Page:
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IB English A: Language and Literature

There are no formal pre-requisites for students undertaking the Literature courses. It is recommended that students have had experience of writing critical essays about texts.


The English A: Language & Literature course aims at studying the complex and dynamic nature of language and exploring both its practical and aesthetic dimensions. The course will explore the crucial role language plays in communication, reflecting experience and shaping the world, and the roles of individuals themselves as producers of language. Throughout the course, students will explore the various ways in which language choices, text types, literary forms and contextual elements all effect meaning. Through close analysis of various text types and literary forms, students will consider their own interpretations, as well as the critical perspectives of others, to explore how such positions are shaped by cultural belief systems and to negotiate meanings for texts.

Syllabus Component


Readers, writers and text

  • Non-literary texts are chosen from a variety of sources and media.

  • Study of the non-literary texts and literary works focuses on the nature of language and communication.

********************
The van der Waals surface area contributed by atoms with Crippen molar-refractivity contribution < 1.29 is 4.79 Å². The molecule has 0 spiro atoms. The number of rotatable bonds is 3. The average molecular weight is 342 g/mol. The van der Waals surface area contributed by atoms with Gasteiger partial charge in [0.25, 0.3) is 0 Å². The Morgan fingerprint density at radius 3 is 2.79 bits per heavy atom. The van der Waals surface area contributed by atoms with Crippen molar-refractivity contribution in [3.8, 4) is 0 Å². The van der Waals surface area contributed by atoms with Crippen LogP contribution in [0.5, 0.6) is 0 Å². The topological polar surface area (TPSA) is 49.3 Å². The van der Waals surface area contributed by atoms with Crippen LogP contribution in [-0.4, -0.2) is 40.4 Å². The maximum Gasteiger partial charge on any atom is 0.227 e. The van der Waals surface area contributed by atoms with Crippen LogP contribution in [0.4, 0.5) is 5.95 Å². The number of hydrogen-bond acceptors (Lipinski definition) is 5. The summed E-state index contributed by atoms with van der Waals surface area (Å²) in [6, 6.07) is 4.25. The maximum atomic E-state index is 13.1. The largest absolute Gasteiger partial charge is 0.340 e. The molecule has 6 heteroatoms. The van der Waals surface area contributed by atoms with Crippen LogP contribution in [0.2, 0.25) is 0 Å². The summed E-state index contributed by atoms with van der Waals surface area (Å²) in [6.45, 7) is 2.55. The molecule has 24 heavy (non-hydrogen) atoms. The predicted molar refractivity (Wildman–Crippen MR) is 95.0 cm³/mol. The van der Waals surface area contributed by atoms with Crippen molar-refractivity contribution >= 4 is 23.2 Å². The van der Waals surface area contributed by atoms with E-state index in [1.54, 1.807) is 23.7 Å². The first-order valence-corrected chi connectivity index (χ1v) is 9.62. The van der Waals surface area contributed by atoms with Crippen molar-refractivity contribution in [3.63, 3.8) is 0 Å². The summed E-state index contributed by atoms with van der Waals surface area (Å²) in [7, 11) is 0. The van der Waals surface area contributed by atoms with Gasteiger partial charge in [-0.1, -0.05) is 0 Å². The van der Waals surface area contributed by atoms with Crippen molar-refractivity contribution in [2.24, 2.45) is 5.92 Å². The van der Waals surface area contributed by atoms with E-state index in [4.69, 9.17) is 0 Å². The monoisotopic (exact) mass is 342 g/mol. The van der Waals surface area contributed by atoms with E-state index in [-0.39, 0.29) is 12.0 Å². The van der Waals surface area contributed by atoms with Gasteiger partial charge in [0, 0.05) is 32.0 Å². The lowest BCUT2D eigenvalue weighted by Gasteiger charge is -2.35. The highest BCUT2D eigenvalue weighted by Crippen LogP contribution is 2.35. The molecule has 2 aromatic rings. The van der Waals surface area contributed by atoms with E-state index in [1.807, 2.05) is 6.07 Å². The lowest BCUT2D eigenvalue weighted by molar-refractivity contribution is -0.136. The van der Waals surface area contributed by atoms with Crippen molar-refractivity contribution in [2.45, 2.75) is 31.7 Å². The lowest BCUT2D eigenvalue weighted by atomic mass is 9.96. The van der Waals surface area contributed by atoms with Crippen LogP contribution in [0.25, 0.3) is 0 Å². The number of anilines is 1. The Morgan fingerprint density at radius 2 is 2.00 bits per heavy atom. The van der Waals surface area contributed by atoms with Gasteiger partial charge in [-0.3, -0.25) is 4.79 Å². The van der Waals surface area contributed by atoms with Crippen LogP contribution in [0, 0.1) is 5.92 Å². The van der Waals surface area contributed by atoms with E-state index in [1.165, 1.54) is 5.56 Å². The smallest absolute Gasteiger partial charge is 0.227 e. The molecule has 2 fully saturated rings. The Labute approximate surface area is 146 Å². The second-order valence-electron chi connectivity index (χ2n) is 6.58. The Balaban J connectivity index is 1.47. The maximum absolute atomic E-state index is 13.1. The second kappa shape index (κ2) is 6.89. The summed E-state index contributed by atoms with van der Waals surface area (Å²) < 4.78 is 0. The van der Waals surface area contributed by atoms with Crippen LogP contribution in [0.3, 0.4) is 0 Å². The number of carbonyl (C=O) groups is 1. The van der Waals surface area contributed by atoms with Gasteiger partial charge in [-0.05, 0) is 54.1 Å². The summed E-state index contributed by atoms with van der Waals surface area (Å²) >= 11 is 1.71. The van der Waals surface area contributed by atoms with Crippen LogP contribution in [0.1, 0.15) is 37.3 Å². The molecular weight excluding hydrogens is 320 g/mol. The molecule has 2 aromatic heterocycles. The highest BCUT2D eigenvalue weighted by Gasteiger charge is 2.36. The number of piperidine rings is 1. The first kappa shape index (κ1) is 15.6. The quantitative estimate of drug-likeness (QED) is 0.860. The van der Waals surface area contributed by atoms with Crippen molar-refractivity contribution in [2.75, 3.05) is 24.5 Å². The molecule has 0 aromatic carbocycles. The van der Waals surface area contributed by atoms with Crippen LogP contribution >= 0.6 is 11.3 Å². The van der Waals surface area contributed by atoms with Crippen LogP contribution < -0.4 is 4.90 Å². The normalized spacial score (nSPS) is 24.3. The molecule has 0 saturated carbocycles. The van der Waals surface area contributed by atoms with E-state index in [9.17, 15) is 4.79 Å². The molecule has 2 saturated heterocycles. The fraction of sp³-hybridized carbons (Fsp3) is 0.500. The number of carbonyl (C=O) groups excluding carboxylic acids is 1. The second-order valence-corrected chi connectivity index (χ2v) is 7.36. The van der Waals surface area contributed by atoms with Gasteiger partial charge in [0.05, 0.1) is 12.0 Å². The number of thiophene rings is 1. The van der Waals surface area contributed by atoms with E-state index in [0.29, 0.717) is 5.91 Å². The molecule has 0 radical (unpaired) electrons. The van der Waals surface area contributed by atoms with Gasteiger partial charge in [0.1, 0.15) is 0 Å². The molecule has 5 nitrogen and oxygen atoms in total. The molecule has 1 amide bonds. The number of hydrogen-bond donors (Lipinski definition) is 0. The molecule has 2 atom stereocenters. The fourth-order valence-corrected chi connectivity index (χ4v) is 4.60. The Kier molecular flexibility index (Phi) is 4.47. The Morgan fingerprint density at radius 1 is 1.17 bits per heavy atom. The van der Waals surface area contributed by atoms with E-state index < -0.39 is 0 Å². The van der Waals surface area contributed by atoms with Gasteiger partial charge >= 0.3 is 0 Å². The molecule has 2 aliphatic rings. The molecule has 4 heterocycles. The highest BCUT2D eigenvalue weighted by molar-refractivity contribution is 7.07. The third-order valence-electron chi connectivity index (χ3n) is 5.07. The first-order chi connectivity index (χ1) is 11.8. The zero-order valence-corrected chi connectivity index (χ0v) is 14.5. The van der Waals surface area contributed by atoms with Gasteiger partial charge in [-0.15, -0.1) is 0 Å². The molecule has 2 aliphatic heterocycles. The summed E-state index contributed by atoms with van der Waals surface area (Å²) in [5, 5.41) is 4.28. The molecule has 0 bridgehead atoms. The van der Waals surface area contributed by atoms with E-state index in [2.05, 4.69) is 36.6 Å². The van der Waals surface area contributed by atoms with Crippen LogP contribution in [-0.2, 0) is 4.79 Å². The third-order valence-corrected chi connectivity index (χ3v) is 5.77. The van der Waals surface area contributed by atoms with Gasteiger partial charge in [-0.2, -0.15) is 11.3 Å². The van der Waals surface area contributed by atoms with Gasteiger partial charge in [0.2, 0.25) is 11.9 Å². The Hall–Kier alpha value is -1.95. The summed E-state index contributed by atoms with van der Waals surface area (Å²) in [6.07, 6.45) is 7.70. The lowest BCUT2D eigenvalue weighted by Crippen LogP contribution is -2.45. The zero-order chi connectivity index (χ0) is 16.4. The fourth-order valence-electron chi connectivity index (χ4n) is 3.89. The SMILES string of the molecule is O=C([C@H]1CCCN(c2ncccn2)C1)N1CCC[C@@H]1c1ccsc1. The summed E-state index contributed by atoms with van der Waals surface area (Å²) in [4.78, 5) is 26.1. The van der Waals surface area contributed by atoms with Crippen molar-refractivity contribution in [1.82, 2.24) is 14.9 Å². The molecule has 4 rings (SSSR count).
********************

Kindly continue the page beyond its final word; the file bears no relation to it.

• Study includes the investigation of how texts themselves operate, the contexts and complexities of production and reception.

  • Focus is on the development of personal and critical responses.

Time and space

  • Non-literary texts reflect a range of historical and/or cultural perspectives.

  • Study focuses on the contexts of language use and the ways literary and non-literary texts might both reflect and shape society at large.

  • Focus is on the consideration of personal and cultural perspectives, and an awareness of the ways in which context is tied to meaning.

Intertextuality: connecting texts

  • Study focuses on intertextual relationships with possibilities to explore various topics, thematic concerns, generic conventions, modes or literary traditions.

  • Focus is on the development of critical response grounded in an understanding of the complex relationships among texts.


Standard Level:

Internal Assessment: (30%) Individual oral presentation (15 mins)

External Assessment: (70%) Paper 1: Guided Textual Analysis (1 hour 15 mins) (35%) Paper 2: Comparative Essay (1 hour 45 mins) (35%)

Higher Level:

Internal Assessment: (20%)

Individual oral presentation (15 mins)

External Assessment: (80%)

Paper 1 (2 hours 15 mins) (35%)

Paper 2 (1 hour 45 mins) (25%)

HL Essay (1200 to 1500 words) (20%)

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